How Is Landfill Gas Turned Into Electricity?
We all know that the world produces a lot of waste (billions to trillions of tonnes each year) and this waste has to go somewhere – it doesn’t magically disappear (as much as we may want it to). There are various places this waste can go, but a portion of it will make its way to landfills and waste disposal areas in cities and states across the globe. This waste potentially takes decades to decay and, during this decomposition period, produces what’s known as landfill gas. This gas is not a great addition to the environment, and various initiatives are now in place to try and decrease the levels of landfill gas being released from landfills in Australia. Some clever people decided why not turn landfill gas into something we need – electricity – so let’s talk about how that process occurs.
What is a landfill?
A landfill is a waste disposal area where waste is generally buried below ground. A landfill is one of the oldest and most common waste disposal options utilised around the world and ensure that rubbish is separated from the surrounding areas.
What type of gas is released in landfills?
A variety of gases are released in landfills, however the major one (over 50% of the total amount) is methane, a contaminating greenhouse gas. Methane is around 21 times more powerful than carbon dioxide and the major concern when it comes to landfill gas, with man made waste being the third largest source of methane.
To produce methane, waste that is deposited into a landfill first undertakes an aerobic (or ‘with oxygen’) decay stage which results in very low methane levels. Generally after less than a year, anaerobic (or ‘without oxygen’) circumstances are created and methane-producing bacteria begin their decomposition of the waste, which produces methane.
How does landfill gas electricity generation work?
The basic steps for landfill gas electricity generation is as follows :
- Landfill waste is deposited into a landfill area
- The landfill waste begins to decay and emit landfill gas, namely methane
- The landfill gas rises to the top of the landfill and is collected in pipes located in/around the landfill
- The captured landfill gas is then directed to a treatment phase, being dealt with in accordance with its final purpose (ie. burning, electricity etc)
- Once treated, the gas can then be used as fuel for a combustion engine, in order to create electricity for various purposes
When it comes to converting landfill gas to electricity, the combustion engine is one of the major components to the process. Otherwise known as a biogas generator, a combustion ene does all the hard work when it comes to converting landfill gas to electricity.
The Inoplex difference is that we use inverter technology to convert the electricity from our cogenerators into the type of electricity that you need; whether it’s to run computers, industrial machinery or be fed into the grid. This is combined with a variable speed engine that runs on a range of fuel types and quality (eg. low quality Biogas). This varying speed produces raw power that our electronics converts to smooth DC power and then three phase AC power, synchronised with the grid at all times.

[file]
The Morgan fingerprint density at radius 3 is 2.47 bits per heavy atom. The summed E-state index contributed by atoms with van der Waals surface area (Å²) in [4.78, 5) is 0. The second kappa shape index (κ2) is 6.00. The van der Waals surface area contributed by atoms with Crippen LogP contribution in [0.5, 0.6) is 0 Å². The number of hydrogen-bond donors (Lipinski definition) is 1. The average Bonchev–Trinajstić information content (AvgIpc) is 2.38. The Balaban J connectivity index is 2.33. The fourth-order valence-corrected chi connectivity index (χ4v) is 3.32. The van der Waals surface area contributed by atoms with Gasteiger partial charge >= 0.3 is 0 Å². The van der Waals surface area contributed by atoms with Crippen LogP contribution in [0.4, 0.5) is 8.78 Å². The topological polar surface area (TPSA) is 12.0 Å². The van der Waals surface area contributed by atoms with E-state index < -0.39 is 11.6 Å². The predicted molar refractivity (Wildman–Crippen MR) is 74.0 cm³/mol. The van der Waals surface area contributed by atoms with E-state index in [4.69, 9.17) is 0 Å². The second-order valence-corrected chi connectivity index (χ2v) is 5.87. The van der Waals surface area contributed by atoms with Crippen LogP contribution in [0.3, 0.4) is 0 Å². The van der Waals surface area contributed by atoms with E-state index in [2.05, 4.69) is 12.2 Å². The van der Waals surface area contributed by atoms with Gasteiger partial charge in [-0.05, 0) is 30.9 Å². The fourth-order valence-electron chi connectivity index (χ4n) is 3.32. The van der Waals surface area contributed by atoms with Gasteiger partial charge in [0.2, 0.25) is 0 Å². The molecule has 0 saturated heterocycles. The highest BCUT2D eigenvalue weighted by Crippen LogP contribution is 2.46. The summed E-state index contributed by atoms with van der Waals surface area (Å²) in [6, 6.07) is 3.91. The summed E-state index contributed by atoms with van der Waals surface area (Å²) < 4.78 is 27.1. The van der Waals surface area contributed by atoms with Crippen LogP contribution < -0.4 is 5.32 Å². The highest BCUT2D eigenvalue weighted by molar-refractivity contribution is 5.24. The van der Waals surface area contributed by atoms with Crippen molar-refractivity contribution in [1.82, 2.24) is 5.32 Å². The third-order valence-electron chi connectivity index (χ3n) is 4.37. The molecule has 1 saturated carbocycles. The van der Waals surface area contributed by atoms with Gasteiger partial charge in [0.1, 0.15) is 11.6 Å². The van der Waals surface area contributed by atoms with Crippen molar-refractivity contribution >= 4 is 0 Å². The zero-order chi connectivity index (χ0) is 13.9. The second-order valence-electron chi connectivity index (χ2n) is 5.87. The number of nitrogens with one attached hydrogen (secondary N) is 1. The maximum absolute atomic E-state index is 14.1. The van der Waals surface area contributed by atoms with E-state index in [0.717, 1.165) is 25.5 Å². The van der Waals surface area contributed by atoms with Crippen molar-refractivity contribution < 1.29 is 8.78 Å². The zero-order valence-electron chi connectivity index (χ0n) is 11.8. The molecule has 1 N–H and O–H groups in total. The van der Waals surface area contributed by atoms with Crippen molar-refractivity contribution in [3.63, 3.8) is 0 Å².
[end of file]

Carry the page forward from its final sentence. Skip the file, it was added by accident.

Australian carbon credit units
Australian carbon credit units, or ACCUs, are credits that can be earned through various projects approved under the Emissions Reduction Fund. In the case of landfill gas, ACCUs are earned for the levels of methane that is collected and then burnt off through different devices. For every tonne of carbon dioxide equivalent (tCO2-e) stored or avoided by a project, an ACCU is earned. For the creation of electricity, landfill gas can be burnt off through a combustion engine (as opposed to a flare or other combustion device) and ACCUs can still be earned.
Why convert to landfill gas electricity generation?
If you are responsible for a landfill that is already capturing landfill gas produced to be burnt off for ACCUs and are considering the change to landfill gas electricity generation, here are a few things to consider :
The advantages of a system like this are huge, especially for the environment, including :
- Reduction in greenhouse gas emissions
- Efficient use of waste
- Earn ACCUs
- Reduction of air pollution by offsetting the use of non-renewables
- Relatively cost effective
- Improvement to overall air quality
- Reduction of landfill odour
- Potential Green Energy credits
Although there are very few disadvantages to consider, the big one is the quality of landfill gas. A lot of landfill gas can be very low quality, which makes it very difficult (and sometimes impossible, as well as being potentially damaging) for biogas generators to run and generate electricity. When this occurs, the gas needs to be flared anyway – so it sounds like you are merely ‘doubling up’ on technology. In saying this, there are companies which have placed generators on the market which can deal with methane gas levels as low as 45% (see the Inoplex Landfill Gas Generator as an example).
If you have any questions regarding how landfill gas electricity generation works, or how it can be utilised in your business, contact us on 1300 113 782 or complete an online enquiry form now. We are experts in landfill gas to electricity plants and can assist in arranging the best plant for your circumstances, including the best ways to utilise your system for carbon credits.